Judge Paul Pritchard thinks the only good penguins are the ones of the chocolate biscuit variety.
Our review of Mr. Popper's Penguins (Blu-ray), published December 18th, 2011, is also available.
"Dear Lord, thank you for the food we are about to eat. Please use your mighty power to stop the melting of the polar ice caps. Amen."
The hardest thing about having it all is discovering what's really missing.
Facts of the Case
Thomas Popper (Jim Carrey, Eternal Sunshine of the Spotless Mind) is a renowned realtor working for the super-rich of New York City. Popper's successes in the workplace have come at the cost of his family, with two children reluctant to spend time with him, and an ex-wife who is moving on with a new partner. Popper is forced to reevaluate his life when he unexpectedly takes ownership of six penguins, sent by his globetrotting father. Though the penguins cause numerous problems for Popper, they also offer him a chance to reconnect with his children.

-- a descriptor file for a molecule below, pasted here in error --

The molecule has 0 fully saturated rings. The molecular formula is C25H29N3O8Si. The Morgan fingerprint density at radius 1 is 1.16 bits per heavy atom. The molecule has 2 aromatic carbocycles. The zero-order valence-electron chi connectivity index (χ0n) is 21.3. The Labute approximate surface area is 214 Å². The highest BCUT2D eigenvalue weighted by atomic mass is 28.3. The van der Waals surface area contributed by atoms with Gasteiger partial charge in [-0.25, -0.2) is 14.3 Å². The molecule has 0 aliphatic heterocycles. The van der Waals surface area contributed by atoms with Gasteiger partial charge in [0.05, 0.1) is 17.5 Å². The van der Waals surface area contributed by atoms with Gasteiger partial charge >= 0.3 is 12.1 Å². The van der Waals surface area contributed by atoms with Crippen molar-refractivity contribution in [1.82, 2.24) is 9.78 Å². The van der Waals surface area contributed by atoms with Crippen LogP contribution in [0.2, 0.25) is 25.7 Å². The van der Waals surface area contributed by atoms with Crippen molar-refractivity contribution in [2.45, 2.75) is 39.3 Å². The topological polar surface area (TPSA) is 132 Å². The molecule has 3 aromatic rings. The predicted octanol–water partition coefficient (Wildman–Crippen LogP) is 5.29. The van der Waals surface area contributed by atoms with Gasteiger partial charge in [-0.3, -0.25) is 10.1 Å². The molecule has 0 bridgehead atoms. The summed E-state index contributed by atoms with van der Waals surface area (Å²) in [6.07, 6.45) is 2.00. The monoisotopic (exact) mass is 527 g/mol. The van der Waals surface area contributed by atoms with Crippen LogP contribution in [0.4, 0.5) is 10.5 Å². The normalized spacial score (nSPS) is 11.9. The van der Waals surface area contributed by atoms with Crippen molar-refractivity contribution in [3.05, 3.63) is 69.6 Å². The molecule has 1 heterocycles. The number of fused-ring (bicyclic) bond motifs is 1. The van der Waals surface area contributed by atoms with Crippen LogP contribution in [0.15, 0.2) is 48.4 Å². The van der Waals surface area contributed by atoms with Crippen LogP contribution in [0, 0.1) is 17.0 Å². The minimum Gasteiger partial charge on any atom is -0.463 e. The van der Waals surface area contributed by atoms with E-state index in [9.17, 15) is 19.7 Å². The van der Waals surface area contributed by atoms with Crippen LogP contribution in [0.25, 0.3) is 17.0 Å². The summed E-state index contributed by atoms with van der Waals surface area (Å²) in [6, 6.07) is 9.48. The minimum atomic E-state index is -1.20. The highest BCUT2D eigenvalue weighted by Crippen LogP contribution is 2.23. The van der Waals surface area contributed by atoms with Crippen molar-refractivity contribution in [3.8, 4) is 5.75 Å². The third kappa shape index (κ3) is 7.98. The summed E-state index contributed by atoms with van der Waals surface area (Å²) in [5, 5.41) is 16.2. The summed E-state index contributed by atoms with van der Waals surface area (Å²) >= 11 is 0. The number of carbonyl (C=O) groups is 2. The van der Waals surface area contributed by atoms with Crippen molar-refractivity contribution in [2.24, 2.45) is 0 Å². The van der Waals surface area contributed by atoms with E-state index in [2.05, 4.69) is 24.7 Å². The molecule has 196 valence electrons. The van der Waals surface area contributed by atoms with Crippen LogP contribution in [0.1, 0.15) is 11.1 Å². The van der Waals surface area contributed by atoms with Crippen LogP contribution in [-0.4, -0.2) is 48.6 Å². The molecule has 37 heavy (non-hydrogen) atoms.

Mr. Popper's Penguins is a slick-looking production, I'll give it that. This is everything you'd expect from Hollywood when delivering a family movie. Mr. Popper and everyone in his world lives a privileged life of glitzy dinner parties and chauffeur-driven limos, and each of them resides in apartments that dwarf some airports I've been to. It's also a world where logic has no place, and the law can be overridden thanks to a quick wit and jingoistic blather. Needless to say, our eponymous hero learns a valuable lesson along the way and everyone lives happily ever after. The end.